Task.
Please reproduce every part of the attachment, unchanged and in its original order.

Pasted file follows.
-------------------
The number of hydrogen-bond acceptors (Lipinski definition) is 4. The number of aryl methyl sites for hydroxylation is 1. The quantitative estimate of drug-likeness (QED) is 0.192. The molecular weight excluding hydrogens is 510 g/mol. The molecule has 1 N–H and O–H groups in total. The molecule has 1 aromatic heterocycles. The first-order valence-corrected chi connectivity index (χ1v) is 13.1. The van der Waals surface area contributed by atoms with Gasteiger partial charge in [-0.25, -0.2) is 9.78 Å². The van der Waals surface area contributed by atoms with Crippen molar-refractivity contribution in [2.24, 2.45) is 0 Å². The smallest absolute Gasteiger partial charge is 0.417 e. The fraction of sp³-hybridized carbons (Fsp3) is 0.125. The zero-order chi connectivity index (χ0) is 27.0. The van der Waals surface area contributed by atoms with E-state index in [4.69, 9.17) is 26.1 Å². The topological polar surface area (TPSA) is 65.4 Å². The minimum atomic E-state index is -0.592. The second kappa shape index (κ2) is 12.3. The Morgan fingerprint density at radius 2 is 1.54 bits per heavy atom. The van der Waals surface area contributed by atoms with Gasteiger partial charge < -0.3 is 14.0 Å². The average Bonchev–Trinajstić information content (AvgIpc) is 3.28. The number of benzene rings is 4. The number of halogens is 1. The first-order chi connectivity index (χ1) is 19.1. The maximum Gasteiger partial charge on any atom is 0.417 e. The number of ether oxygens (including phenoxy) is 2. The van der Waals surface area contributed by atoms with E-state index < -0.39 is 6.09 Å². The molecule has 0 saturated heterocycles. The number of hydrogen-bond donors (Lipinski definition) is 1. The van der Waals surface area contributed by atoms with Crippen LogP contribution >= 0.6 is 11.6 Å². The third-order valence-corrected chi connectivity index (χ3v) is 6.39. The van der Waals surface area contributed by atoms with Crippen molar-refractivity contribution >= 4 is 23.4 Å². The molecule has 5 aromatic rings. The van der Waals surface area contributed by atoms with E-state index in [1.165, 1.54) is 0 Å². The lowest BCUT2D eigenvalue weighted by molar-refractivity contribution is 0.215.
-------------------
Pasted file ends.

The number of hydrogen-bond acceptors (Lipinski definition) is 4. The number of aryl methyl sites for hydroxylation is 1. The quantitative estimate of drug-likeness (QED) is 0.192. The molecular weight excluding hydrogens is 510 g/mol. The molecule has 1 N–H and O–H groups in total. The molecule has 1 aromatic heterocycles. The first-order valence-corrected chi connectivity index (χ1v) is 13.1. The van der Waals surface area contributed by atoms with Gasteiger partial charge in [-0.25, -0.2) is 9.78 Å². The van der Waals surface area contributed by atoms with Crippen molar-refractivity contribution in [2.24, 2.45) is 0 Å². The smallest absolute Gasteiger partial charge is 0.417 e. The fraction of sp³-hybridized carbons (Fsp3) is 0.125. The zero-order chi connectivity index (χ0) is 27.0. The van der Waals surface area contributed by atoms with E-state index in [4.69, 9.17) is 26.1 Å². The topological polar surface area (TPSA) is 65.4 Å². The minimum atomic E-state index is -0.592. The second kappa shape index (κ2) is 12.3. The Morgan fingerprint density at radius 2 is 1.54 bits per heavy atom. The van der Waals surface area contributed by atoms with Gasteiger partial charge < -0.3 is 14.0 Å². The average Bonchev–Trinajstić information content (AvgIpc) is 3.28. The number of benzene rings is 4. The number of halogens is 1. The first-order chi connectivity index (χ1) is 19.1. The maximum Gasteiger partial charge on any atom is 0.417 e. The number of ether oxygens (including phenoxy) is 2. The van der Waals surface area contributed by atoms with E-state index < -0.39 is 6.09 Å². The molecule has 0 saturated heterocycles. The number of hydrogen-bond donors (Lipinski definition) is 1. The van der Waals surface area contributed by atoms with Crippen LogP contribution >= 0.6 is 11.6 Å². The third-order valence-corrected chi connectivity index (χ3v) is 6.39. The van der Waals surface area contributed by atoms with Crippen molar-refractivity contribution >= 4 is 23.4 Å². The molecule has 5 aromatic rings. The van der Waals surface area contributed by atoms with E-state index in [1.165, 1.54) is 0 Å². The lowest BCUT2D eigenvalue weighted by molar-refractivity contribution is 0.215.